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    [Battle of Gettysburg]. Confederate Brigadier General James L. Kemper Autograph Letter Signed as POW, with Clipped Signature. The letter is two pages of a bifolium, 5" x 8", "Fort McHenry" (a Baltimore military prison), September 7, 1863, to Nannie L. Pollock regarding the fate of her brother, Captain Thomas G. Pollock (a member of General Kemper's staff). In this letter, General Kemper breaks the bad news to Miss Pollock that her brother had died during Pickett's Charge at the Battle of Gettysburg. In relating the captain's fate, the general also communicates details of the doomed charge that took place on the final day of the battle in which the general himself was severely wounded. The letter is age-toned with smoothed folds. The sorrowful epistle reads in part:

    "On Friday the 3rd of July last my brigade was required to advance against the enemy's position, a distance of about 1000 yards, under a most destructive fire. While advancing in line of battle, I ordered Capt. Pollock to the rear of the line to superintend certain movements and rode myself to the front, attended by a single orderly. Soon after this I was shot from my horse, severely wounded, and was insensible and supposed to be dying for two days thereafter. As soon as I recovered consciousness, I made all possible inquiries as to the fate of your brother and have continued assiduously my inquiries up to this time. The only information I have received is that, after I was wounded, your brother was seen to fall suddenly from his horse, apparently lifeless. I got friends repeatedly to examine the register of wounded prisoners at Gettysburg and vicinity, but no trace of your brother could be found. As the result of my inquiries, I came to the sad conclusion that your brother was instantly killed in Friday's battle."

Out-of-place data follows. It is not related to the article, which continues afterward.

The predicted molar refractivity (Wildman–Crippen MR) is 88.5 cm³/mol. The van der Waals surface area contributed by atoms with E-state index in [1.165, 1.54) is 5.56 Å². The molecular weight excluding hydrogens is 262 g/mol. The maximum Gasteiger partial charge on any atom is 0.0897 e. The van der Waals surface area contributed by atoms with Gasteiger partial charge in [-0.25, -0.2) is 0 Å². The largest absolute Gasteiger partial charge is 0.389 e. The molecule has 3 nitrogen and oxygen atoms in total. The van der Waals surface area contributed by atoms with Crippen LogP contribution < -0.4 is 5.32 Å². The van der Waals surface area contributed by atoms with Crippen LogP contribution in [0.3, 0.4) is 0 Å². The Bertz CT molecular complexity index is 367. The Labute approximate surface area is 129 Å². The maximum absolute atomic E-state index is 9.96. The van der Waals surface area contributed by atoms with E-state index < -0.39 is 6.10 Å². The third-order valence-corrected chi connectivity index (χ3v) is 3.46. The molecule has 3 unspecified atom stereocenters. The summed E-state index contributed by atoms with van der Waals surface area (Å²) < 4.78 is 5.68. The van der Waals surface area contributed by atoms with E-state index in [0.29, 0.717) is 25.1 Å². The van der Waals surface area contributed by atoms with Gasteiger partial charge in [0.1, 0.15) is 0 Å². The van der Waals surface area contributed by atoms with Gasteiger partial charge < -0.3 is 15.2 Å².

Forty-year-old James Kemper was the youngest brigade commander in George Pickett's division at Gettysburg. His brigade, which included staff member Captain Pollock, was on the right flank of the line and was met by early and withering Union fire. Kemper was struck by two bullets: one to the thigh and the other to the abdomen. He was subsequently captured, rescued, and captured again. Twelve days after writing this letter from a POW camp at Baltimore, he was exchanged back to the Confederacy.

    The clipped signature (4.75" x 1.5") reads, "Very truly yours / J. L. Kemper." Penciled notations occur on the reverse.

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    Auction Dates
    June, 2014
    7th Saturday
    Bids + Registered Phone Bidders: 15
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